The principle of sync is defined by the matching of audio and visual elements, as a clash between the two can be potentially ruinous to audience engagement and message retention. “Drop” looks at synchronization backwards, literally: the entire video is shot in reverse, but the visuals are so carefully crafted that this approach actually takes a few seconds to register with the viewer.
What’s more, the audio-visual sync of the track and the reversed motion is meticulously mastered. Every member of the Pharcyde is literally speaking backwards, pronouncing phonemes that guaranteed that, when played in reverse, their mouths would appear to be forming the lyrics normally. It’s an ambitious, successful feat, and proof that strong synchronization is more than important—it can be dazzling.
Framing: Garbage, “I Think I’m Paranoid” (1998)
Close framing, particularly of human forms, can be a great way to increase your audience’s sense of intimacy with your subject. “I Think I’m Paranoid” uses this principle to great effect to create a shifting sense of closeness to singer Shirley Manson. Here, framing bounces from extremely tight, letterboxed footage of her mouth, to wider frames that show her aggressive, foot-pounding dancing, and neutral shots of the rest of the band.
It’s a perfect of way of putting the audience in the emotional state the song’s describing: the close shots feel extremely personal, invasive, and nervous, while the rest shows us her frenetic physical reactions to the emotion. As her lyrics imply, the video is “paranoid… manipulated,” and the audience feels it with every zoom and turn of the frame.
Visuals: Beastie Boys, “Sabotage” (1994)
A comedic visual story, “Sabotage” cast the Beastie Boys as tough cops in an homage to 1970’s police television like Baretta and Starsky and Hutch. The images are crucial to creating this visual story, especially since the lyrics are more of an analogue for the events onscreen than a direct reflection (the opposite of a video like Kanye’s “Jesus Walks”).
To that end, extreme attention was paid to costumes, sets, and action pieces meant to evoke the opening credits of the shows it referenced.
A legendary and influential parody, this video is a great example of dedication the principle of visuals and their primacy in messaging.
Geometry: The White Stripes, “Fell in Love with a Girl” (2002)
Long before The Lego Movie, there was “Fell in Love with a Girl.” All the visuals in this short, high-speed video are composed of Legos moving in stop-motion—from Jack and Meg White to mixing boards and more.
By simply arranging the Legos in recognizable configurations, the video gives the brain all the information it needs.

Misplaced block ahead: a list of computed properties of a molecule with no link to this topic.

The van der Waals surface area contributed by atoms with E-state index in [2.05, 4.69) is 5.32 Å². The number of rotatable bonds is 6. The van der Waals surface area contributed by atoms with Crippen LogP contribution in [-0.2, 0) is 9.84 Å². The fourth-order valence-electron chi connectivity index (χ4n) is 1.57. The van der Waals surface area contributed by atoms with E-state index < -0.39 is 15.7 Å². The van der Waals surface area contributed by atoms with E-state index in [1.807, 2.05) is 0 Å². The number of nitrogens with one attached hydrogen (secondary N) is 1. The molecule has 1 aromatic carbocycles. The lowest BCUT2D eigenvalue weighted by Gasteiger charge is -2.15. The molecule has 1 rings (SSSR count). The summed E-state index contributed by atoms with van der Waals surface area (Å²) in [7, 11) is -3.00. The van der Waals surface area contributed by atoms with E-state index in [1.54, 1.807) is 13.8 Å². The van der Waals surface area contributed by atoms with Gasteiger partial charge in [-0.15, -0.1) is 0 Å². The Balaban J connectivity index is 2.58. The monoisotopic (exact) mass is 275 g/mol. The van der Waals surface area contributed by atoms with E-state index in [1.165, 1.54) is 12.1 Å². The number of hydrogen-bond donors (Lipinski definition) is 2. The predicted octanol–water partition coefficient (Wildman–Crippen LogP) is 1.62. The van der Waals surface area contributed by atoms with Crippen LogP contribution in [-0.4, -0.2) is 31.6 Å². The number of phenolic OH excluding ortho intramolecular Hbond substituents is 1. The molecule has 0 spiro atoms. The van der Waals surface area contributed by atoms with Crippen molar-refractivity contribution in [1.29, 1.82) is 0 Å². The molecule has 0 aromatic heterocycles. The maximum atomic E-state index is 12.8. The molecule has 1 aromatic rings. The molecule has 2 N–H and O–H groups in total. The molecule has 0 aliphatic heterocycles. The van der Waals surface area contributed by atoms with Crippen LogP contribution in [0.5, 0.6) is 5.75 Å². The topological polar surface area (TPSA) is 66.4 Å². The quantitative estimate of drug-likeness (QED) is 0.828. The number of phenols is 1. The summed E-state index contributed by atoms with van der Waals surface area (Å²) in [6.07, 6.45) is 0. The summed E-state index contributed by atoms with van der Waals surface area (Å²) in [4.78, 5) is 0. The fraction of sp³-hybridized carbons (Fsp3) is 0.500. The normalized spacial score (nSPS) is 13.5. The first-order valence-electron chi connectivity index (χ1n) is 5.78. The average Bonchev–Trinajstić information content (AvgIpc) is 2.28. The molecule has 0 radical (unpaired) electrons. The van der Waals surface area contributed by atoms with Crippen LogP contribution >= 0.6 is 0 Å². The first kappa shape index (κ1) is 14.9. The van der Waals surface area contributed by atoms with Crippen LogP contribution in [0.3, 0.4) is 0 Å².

The brain stores memories in simple shapes and geometric forms for ease of recall, and this principle is on display for the entirety of the White Stripes’ rip-roaring ode to Jack’s rock ‘n’ roll crush. In one setup, the Legos tell the brain “drum set;” in another, the mind immediately recognizes “Jack’s guitar” or “Meg’s face.” The fact that Meg has no face when rendered in Lego is proof that the principle works, and works fast.
Human Forms/Hand Drawn: Swearing at Motorists, “Groundhog Day” (2014)
The principle of human forms is central to TruScribe’s use of the artist’s hand in our whiteboard videos: the brain is drawn to people and human shapes, and will focus on them whenever it sees them. In indie rock two-piece Swearing at Motorists’ “Groundhog Day,” the entire video is a close-up of a woman’s face and shoulders—and that’s about it. Occasionally, she mouths the lyrics sung by offscreen frontman Dave Doughman, but for the most part she simply looks into the camera.
The effect is magnetic.
With the minimalist guitar and drums putting the focus on the vocals, and tight framing keeping the audience close to the subject, engagement with the voiced lyrics and woman’s piercing eyes is total for the three-minute video. It’s simple and effective proof of concept: human forms are remarkably effective at holding our focus.
Color: Fiona Apple, “Paper Bag” (1999)
An accent color is not just a strong color, or a favorite in a scene. It’s a focal point, a way to direct the eye to the most important part of a frame and be sure that that image is retained as part of the video’s message. Fiona Apple simply but intelligently deploys an accent color in this principled way in “Paper Bag,” in which she sings a mournful tale of loneliness in a vintage café. She’s far from alone in the café, and her dance partners aren’t what you might expect for a song about sorrow and acceptance—they’re dozens of children, dressed in full 1940’s black suits, hats, and ties.
It’d be hard to focus on Apple except for one thing: her dress is the only thing in the video that’s bright red. This is how to keep an audience engaged with the central figure, even when adorable little dancers are everywhere around. Apple’s crimson attire signals the eye, and the brain, that while the rest of the participants are interesting, she is undoubtedly the star here.